AIM Connects with Enterprise IM Vendors

By Matthew Hicks  |  Posted 2005-04-14 Print this article Print

Four enterprise instant messaging systems gain the ability to communicate with AOL's market-leading IM service, in another sign of growing support for messaging interoperability.

AOL Instant Messenger moved instant messaging interoperability a step forward Thursday by announcing that it will work in conjunction with four mid-tier business IM systems. America Online Inc. launched a partner program with Antepo Inc., Jabber Inc., Omnipod Inc. and Parlano Inc., all of which sell enterprise software or services for presence and IM.
Through the program, AOL handles the translation and routing of IM traffic among the systems so that AIM users and users of each of the four enterprise systems can conduct IM sessions, share contacts and view presence information, the Dulles, Va., company announced. The federation does not extend to communicate among the enterprise IM systems.
"This is a fairly significant step because it starts to break down the barriers that exist with interoperability right now," said Michael Osterman, founder of messaging and collaboration analysis firm Osterman Research Inc. AIM is the most widely used IM client and service within enterprises, even though it is geared toward consumers and often not endorsed by corporate IT, Osterman said. In March survey of enterprises, Osterman Research found that 62.6 percent were using AIM, followed closely by MSN and Yahoo. The introduction of the AOL Enterprise Federation Partner program follows Microsoft Corp.s IM federation efforts for its Live Communications Server. As of April 1, Microsoft plans to begin offering its previously announced public-IM interconnectivity option that will connect LCS 2005 with AIM, MSN Messenger and Yahoo Messenger. The approach AOL is taking with the four enterprise IM partners is similar to AIMs connectivity with Microsofts IM server, said Brian Curry, AOLs vice president of premium and subscription services. AOL manages a federation gateway in order to translate the various IM protocols used in the different services, such as SIP/SIMPLE, XMPP and AIMs proprietary protocol. Click here to read more about the shifting technology and business models behind IM interoperability. AOLs latest enterprise IM effort comes after speculation that the company was shying away from the enterprise market. Last year, it stopped selling an AOL-branded enterprise gateway server. But Curry said AOL never intended to retreat from the enterprise market, rather was repositioning itself as a network provider that reaches corporate users through partnerships. "We really see ourselves as a network service provider, and this is another way of making this network available to a constituency of users, namely, the enterprise users," Curry said. "For us its about growing the size and utility of the network." Next Page: Lotus and Reuters.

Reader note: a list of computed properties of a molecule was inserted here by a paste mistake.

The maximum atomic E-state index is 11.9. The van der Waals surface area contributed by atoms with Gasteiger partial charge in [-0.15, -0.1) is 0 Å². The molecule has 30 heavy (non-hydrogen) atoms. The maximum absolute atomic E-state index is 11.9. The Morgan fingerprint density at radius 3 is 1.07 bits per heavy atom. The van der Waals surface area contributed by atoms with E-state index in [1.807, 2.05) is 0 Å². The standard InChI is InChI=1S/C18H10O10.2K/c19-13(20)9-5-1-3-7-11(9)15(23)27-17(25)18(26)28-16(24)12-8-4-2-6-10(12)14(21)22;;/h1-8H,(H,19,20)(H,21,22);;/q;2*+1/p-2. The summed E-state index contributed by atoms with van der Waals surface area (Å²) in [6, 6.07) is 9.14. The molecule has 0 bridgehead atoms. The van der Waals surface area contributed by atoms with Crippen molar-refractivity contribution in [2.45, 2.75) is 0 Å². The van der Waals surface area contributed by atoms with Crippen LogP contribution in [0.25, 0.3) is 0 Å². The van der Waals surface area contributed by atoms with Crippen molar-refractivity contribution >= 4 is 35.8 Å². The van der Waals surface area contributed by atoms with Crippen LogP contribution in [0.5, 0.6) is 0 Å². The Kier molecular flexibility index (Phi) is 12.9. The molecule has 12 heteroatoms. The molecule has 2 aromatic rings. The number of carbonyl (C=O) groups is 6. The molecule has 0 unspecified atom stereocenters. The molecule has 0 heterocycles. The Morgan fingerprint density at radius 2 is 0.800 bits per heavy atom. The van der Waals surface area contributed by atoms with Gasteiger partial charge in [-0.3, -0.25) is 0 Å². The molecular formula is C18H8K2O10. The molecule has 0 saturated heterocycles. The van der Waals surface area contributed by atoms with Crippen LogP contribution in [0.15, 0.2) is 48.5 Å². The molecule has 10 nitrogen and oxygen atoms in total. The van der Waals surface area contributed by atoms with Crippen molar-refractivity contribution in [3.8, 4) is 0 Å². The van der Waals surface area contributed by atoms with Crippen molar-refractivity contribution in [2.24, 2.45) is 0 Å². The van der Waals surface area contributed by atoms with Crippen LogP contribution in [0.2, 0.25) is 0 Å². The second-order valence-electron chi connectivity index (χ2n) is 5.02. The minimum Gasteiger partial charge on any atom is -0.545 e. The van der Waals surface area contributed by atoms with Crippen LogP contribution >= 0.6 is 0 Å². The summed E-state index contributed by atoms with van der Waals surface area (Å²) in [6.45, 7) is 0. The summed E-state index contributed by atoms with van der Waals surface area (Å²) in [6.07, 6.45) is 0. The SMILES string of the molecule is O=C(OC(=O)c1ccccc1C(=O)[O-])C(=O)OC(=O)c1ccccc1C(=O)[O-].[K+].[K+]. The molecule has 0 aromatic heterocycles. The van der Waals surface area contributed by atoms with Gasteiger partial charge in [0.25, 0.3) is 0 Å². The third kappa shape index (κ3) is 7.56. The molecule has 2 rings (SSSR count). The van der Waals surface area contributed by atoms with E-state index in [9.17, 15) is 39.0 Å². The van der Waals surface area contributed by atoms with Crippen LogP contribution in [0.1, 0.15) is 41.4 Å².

Matthew Hicks As an online reporter for, Matt Hicks covers the fast-changing developments in Internet technologies. His coverage includes the growing field of Web conferencing software and services. With eight years as a business and technology journalist, Matt has gained insight into the market strategies of IT vendors as well as the needs of enterprise IT managers. He joined Ziff Davis in 1999 as a staff writer for the former Strategies section of eWEEK, where he wrote in-depth features about corporate strategies for e-business and enterprise software. In 2002, he moved to the News department at the magazine as a senior writer specializing in coverage of database software and enterprise networking. Later that year Matt started a yearlong fellowship in Washington, DC, after being awarded an American Political Science Association Congressional Fellowship for Journalist. As a fellow, he spent nine months working on policy issues, including technology policy, in for a Member of the U.S. House of Representatives. He rejoined Ziff Davis in August 2003 as a reporter dedicated to online coverage for Along with Web conferencing, he follows search engines, Web browsers, speech technology and the Internet domain-naming system.

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